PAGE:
Formed in 2001, Black Stone Cherry’s ascent has been the stuff of legend, with the band signing to Roadrunner early on in their career before moving to Mascot in 2015. Their eponymous debut was well received and each subsequent release has bought the band to new fans and ever-larger venues with the band’s most recent outing, ‘magic mountain’ proving to be a particular high point in the band’s storied career. It is the trajectory of which every young band dreams, but it is one that has been built on hard work and a sense of commitment that has proved irresistible to audiences the world over. Thus the band return with a fair degree of expectation heaped upon their shoulders. Maintaining an upward trajectory in an ever-more cynical world is no easy task, and yet it should come as no surprise that the band have responded with what is, arguably, their most aggressive and potent work to date, ‘Kentucky’.
Kicking off as they mean to go on, Black Stone Cherry unleash the Metallica-esque riffage of ‘the way of the future’ and immediately it’s obvious they have upped the ante considerably since the far more mellow ‘Magic mountain’. With layers of chrome plated guitar, blistering solos and a politically charged vocal that shoots outs sparks of electricity, ‘the way of the future’ is BSC drawing upon the monstrous metallic bite of early Soundgarden, and proving themselves more than worthy of the comparison. Opening in singer-songwriter mode BSC wrong-foot the listener, suddenly smearing the canvass with yet another almighty riff, and sending the listener staggering back as singer Chris Robertson once again leads the band into their darkest territory yet. With no sign of wishing to slow the pace, ‘Shakin my cage’ sees the band combining southern elements and heavy-ass riffs in the vein of the Zakk Wylde project Pride and Glory, and the staccato riff that powers the chorus lets you know the band mean business like never before. With so much firepower on display it’s easy to forget the swing that sits at the heart of so much BSC material and so it’s a relief when ‘Soul machine’ swaggers into view with a lascivious grin and arrogant strut that puts groove firmly back on the agenda. In contrast ‘Long Ride’ is the album’s big ballad and it’s a huge, soppy (yet endearing) example of the genre that throws massive riffs, an impossible-to-ignore melody and a Guns ‘n’ Roses-aping solo into the mix. However, anyone worried that the band are heading too far down that path will soon get a rude awakening as the band charge headlong into an absolutely ludicrous (and quite unexpected) cover of Edwin Starr’s ‘War’ filtered through the brutal riffage of ‘Paradise City’. A great track, and a huge amount of fun to boot, you can only imagine the smiles that must have abounded in the studio as the band laid this one down.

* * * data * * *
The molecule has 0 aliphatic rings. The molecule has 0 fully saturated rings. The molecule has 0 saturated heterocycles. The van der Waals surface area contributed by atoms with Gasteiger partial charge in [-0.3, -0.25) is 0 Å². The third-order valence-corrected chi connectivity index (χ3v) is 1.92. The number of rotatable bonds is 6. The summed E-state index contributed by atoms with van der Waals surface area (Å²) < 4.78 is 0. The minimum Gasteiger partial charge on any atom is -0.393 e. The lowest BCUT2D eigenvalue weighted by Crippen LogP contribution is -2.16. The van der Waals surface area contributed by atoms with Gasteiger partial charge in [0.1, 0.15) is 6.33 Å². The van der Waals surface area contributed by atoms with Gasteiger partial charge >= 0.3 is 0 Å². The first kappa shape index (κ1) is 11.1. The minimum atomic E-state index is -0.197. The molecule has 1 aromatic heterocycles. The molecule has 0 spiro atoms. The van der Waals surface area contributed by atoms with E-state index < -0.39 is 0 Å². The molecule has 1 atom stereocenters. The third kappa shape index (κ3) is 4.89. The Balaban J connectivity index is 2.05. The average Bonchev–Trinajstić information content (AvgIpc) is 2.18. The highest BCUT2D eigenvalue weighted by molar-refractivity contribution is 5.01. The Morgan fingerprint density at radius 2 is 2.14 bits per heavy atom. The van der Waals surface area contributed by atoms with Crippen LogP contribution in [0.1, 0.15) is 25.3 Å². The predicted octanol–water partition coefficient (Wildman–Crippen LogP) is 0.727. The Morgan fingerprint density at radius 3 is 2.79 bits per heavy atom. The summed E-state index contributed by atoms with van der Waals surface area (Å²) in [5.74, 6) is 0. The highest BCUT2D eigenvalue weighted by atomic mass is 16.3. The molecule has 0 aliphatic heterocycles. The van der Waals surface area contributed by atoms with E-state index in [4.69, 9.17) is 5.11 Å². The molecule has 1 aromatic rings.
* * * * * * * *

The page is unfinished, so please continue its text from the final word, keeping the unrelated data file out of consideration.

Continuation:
The second half of the album kicks off with the distorted riff of ‘Hangman’, a brutal rocker that stands as an album highlight before the gritty ‘cheaper to drink alone’ sends the band even further off the deep end with its rich southern drawl and taut beat. Another surprise moment, ‘Rescue me’ kicks off with a gospel choir only to explode into metallic life as a scything riff appears from nowhere ready to tear the song to pieces. A vital, heart pounding mix of metal and melody that recalls Fozzy, ‘rescue me’ is a surprising entry into the band’s canon, but a powerful one. ‘Feelin’ fuzzy’ does pretty much what it says on the tin, a woozy beat powering a riff with a suspiciously herbal scent only for the chorus to venture into pure pop rock territory, the mighty guitars tempered with a devastating melody that wedges itself in your brain for days. Like many of the tracks here, ‘Darkest secret’ starts out slow before the band tear into their instruments for all their worth, unleashing riff after riff until the listener finds themselves shaken and exhausted at the record’s conclusion. Another melodic monster, ‘born to die’ has a strong classic rock feel to it, and it’s easy to imagine the track being a radio hit with its easy charm, pounding beat and impassioned vocals. The record closes with the one moment of calm on offer, the acoustic (and rather beautiful) ‘the rambler’ which sees the band stripped bare in the wake of so much bluster. A heartfelt piece that draws the curtain down upon the album in fine style, ‘the rambler’ is a lovely piece of music indeed.
Black Stone Cherry may have already had one of a career, but happily they show no sign of slowing down yet. A full-throttle record with a fistful of memorable melodies, ‘Kentucky’ may well be BSC’s best record to date, and it is certainly their most energetic. What strikes home most, however, is not the vim and vigour of the record, but rather the restless creativity and variety that makes the album so continuously interesting. From the manic cover of ‘war’, via the brutal groove of ‘shakin’ my cage’, to the punishing ‘hangman’, BSC have challenged themselves to produce an album that will have listeners returning again and again. With ‘Kentucky’, Black Stone Cherry’s continued ascent seems assured.